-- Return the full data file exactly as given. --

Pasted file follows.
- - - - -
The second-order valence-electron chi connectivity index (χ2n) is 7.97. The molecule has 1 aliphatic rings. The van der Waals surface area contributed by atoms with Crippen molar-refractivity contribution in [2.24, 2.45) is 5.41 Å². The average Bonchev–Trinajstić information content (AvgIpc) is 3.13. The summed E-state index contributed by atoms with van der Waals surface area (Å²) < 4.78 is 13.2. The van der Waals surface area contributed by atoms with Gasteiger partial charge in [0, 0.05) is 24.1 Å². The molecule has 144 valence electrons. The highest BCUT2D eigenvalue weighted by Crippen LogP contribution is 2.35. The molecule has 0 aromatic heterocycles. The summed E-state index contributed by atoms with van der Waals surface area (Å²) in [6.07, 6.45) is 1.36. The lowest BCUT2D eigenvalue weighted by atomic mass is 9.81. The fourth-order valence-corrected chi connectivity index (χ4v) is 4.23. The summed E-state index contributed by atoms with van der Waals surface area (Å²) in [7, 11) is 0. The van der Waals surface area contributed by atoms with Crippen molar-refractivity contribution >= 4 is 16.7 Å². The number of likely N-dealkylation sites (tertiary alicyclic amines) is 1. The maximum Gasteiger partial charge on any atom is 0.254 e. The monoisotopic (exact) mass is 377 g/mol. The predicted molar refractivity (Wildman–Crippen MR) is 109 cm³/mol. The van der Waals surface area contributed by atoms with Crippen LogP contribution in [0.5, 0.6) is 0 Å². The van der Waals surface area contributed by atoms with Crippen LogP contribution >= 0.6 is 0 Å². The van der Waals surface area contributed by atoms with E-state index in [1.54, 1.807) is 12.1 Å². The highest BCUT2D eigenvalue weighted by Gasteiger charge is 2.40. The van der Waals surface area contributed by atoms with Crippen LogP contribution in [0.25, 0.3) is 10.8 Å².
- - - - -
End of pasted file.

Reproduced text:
The second-order valence-electron chi connectivity index (χ2n) is 7.97. The molecule has 1 aliphatic rings. The van der Waals surface area contributed by atoms with Crippen molar-refractivity contribution in [2.24, 2.45) is 5.41 Å². The average Bonchev–Trinajstić information content (AvgIpc) is 3.13. The summed E-state index contributed by atoms with van der Waals surface area (Å²) < 4.78 is 13.2. The van der Waals surface area contributed by atoms with Gasteiger partial charge in [0, 0.05) is 24.1 Å². The molecule has 144 valence electrons. The highest BCUT2D eigenvalue weighted by Crippen LogP contribution is 2.35. The molecule has 0 aromatic heterocycles. The summed E-state index contributed by atoms with van der Waals surface area (Å²) in [6.07, 6.45) is 1.36. The lowest BCUT2D eigenvalue weighted by atomic mass is 9.81. The fourth-order valence-corrected chi connectivity index (χ4v) is 4.23. The summed E-state index contributed by atoms with van der Waals surface area (Å²) in [7, 11) is 0. The van der Waals surface area contributed by atoms with Crippen molar-refractivity contribution >= 4 is 16.7 Å². The number of likely N-dealkylation sites (tertiary alicyclic amines) is 1. The maximum Gasteiger partial charge on any atom is 0.254 e. The monoisotopic (exact) mass is 377 g/mol. The predicted molar refractivity (Wildman–Crippen MR) is 109 cm³/mol. The van der Waals surface area contributed by atoms with Crippen LogP contribution in [0.5, 0.6) is 0 Å². The van der Waals surface area contributed by atoms with Crippen LogP contribution >= 0.6 is 0 Å². The van der Waals surface area contributed by atoms with E-state index in [1.54, 1.807) is 12.1 Å². The highest BCUT2D eigenvalue weighted by Gasteiger charge is 2.40. The van der Waals surface area contributed by atoms with Crippen LogP contribution in [0.25, 0.3) is 10.8 Å².